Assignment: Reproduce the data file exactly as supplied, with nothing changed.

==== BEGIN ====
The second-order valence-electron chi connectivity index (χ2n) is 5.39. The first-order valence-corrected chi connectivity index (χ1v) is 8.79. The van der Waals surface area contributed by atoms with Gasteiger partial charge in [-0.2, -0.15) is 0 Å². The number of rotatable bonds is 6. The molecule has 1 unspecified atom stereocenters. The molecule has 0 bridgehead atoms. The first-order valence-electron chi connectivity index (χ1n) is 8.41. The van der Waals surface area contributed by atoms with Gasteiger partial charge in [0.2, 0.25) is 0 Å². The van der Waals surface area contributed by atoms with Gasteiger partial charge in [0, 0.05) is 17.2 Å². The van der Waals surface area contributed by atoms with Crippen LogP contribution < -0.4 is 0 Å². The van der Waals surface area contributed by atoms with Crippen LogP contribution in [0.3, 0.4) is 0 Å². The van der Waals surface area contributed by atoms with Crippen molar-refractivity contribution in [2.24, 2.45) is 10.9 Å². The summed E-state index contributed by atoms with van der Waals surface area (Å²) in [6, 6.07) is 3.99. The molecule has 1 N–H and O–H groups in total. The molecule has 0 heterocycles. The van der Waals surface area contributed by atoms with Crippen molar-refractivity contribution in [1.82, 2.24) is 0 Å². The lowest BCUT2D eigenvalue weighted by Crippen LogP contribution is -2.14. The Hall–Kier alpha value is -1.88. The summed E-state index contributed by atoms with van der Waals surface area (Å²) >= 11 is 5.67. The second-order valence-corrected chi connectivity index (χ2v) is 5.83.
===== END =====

The second-order valence-electron chi connectivity index (χ2n) is 5.39. The first-order valence-corrected chi connectivity index (χ1v) is 8.79. The van der Waals surface area contributed by atoms with Gasteiger partial charge in [-0.2, -0.15) is 0 Å². The number of rotatable bonds is 6. The molecule has 1 unspecified atom stereocenters. The molecule has 0 bridgehead atoms. The first-order valence-electron chi connectivity index (χ1n) is 8.41. The van der Waals surface area contributed by atoms with Gasteiger partial charge in [0.2, 0.25) is 0 Å². The van der Waals surface area contributed by atoms with Gasteiger partial charge in [0, 0.05) is 17.2 Å². The van der Waals surface area contributed by atoms with Crippen LogP contribution < -0.4 is 0 Å². The van der Waals surface area contributed by atoms with Crippen LogP contribution in [0.3, 0.4) is 0 Å². The van der Waals surface area contributed by atoms with Crippen molar-refractivity contribution in [2.24, 2.45) is 10.9 Å². The summed E-state index contributed by atoms with van der Waals surface area (Å²) in [6, 6.07) is 3.99. The molecule has 1 N–H and O–H groups in total. The molecule has 0 heterocycles. The van der Waals surface area contributed by atoms with Crippen molar-refractivity contribution in [1.82, 2.24) is 0 Å². The lowest BCUT2D eigenvalue weighted by Crippen LogP contribution is -2.14. The Hall–Kier alpha value is -1.88. The summed E-state index contributed by atoms with van der Waals surface area (Å²) >= 11 is 5.67. The second-order valence-corrected chi connectivity index (χ2v) is 5.83.